Arnold Clark Cup, Concacaf Champions League and more: What to watch this week
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Here is your weekly guide to the major storylines to watch out for in Canadian soccer.
Canadian women take on Arnold Clark Cup
Canada’s Olympic champions are en route to camp in England for the inaugural Arnold Clark Cup, which will pit them against England, Germany, and Spain over the next 10 days.
The tournament begins against the Lionesses on Thursday and sees the Canadians take on top-10 ranked opposition for the first time since the gold-medal game in Tokyo. You can watch Canada’s games live on TSN.
Head coach Bev Priestman has called up 25 players, including newcomers Marie-Yasmine Alidou, Tanya Boychuk, and Devon Kerr. Adriana Leon is absent due to injury, while captain Christine Sinclair will sit out following the recent passing of her mother Sandi after a 40-year battle with multiple sclerosis.
Without Sinclair, there will be plenty of eyes on Paris Saint-Germain striker Jordyn Huitema — particularly on the back of a strong showing in Mexico during Canada’s most recent camp. Fellow forward Cloé Lacasse of Benfica also advanced her case late last year and will be looking to follow up that effort here.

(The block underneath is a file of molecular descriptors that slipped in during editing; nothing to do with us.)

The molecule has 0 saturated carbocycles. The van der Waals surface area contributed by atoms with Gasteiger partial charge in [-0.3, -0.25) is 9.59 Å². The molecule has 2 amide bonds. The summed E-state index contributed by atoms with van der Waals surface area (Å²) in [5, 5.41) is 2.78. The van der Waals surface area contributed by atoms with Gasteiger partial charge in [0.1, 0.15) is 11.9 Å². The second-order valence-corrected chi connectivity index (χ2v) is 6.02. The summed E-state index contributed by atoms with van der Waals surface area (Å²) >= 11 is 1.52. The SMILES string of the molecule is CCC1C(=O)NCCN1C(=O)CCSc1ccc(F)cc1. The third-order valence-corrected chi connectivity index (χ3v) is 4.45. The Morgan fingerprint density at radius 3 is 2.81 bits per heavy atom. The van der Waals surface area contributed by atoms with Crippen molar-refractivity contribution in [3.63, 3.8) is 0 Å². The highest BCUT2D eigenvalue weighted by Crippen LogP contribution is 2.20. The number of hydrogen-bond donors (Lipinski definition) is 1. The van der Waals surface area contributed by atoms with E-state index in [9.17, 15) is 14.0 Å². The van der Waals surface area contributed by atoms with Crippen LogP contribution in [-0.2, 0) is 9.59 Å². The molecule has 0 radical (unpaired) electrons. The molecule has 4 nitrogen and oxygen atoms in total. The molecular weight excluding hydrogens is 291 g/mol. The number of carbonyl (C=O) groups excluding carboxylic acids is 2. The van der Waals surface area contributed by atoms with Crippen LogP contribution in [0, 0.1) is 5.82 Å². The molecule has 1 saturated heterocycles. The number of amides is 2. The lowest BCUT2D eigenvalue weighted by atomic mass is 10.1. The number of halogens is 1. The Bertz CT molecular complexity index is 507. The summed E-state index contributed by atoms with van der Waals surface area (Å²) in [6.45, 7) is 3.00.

Canadian club soccer returns!
Isn’t it nice not to have a six-month long offseason?
It doesn’t seem all that long ago that Forge was contesting the Canadian Premier League final. On Wednesday, the two-time CPL champions are back in action in perhaps the biggest match in club history against Mexican giants Cruz Azul.
Forge will become the first team in CPL history to appear in the Concacaf Champions League. That will become a regular thing starting in 2024, when the competition format changes and Canada’s top flight receives two automatic qualification slots.
Forge hosts Cruz Azul first before going to Estadio Azteca next week.
CF Montreal, meanwhile, is in action in Mexico on Tuesday night against Santos Laguna. Pedro Caixinha’s side has started Liga MX’s 2022 Clausura abysmally, picking up just one point through five games.
Montreal has the potential to be an intriguing story this year. They are the first club with a majority-Canadian roster in MLS history, another clear indication of the growth, already exemplified by the national team, in quality of the men’s player pool.
The latest on Alphonso Davies
Phonzie update: so far, so good.
The results of Davies’ scheduled four-week check on his case of myocarditis delivered the “best-case scenario” according to Bayern Munich coach Julian Nagelsmann.
“He’s fortunately well on the road to recovery,” Nagelsmann said at the weekend. “It’s still taking a little while. But the dangerous signals sent out by the heart have almost gone.
“There are still one or two things that need a bit more time. He’ll have another check-up in a fortnight. The best-case scenario has occurred in terms of the healing process.”
Another two weeks brings us to the end of February. It is not clear how quickly Davies could return to matches if the next scan gives him the all-clear to train.
There’s no question that the timeline for the 21-year-old to be part of Canada’s final three World Cup qualifiers in March is tightening. But the most important thing is that Davies long-term health looks to be in good shape.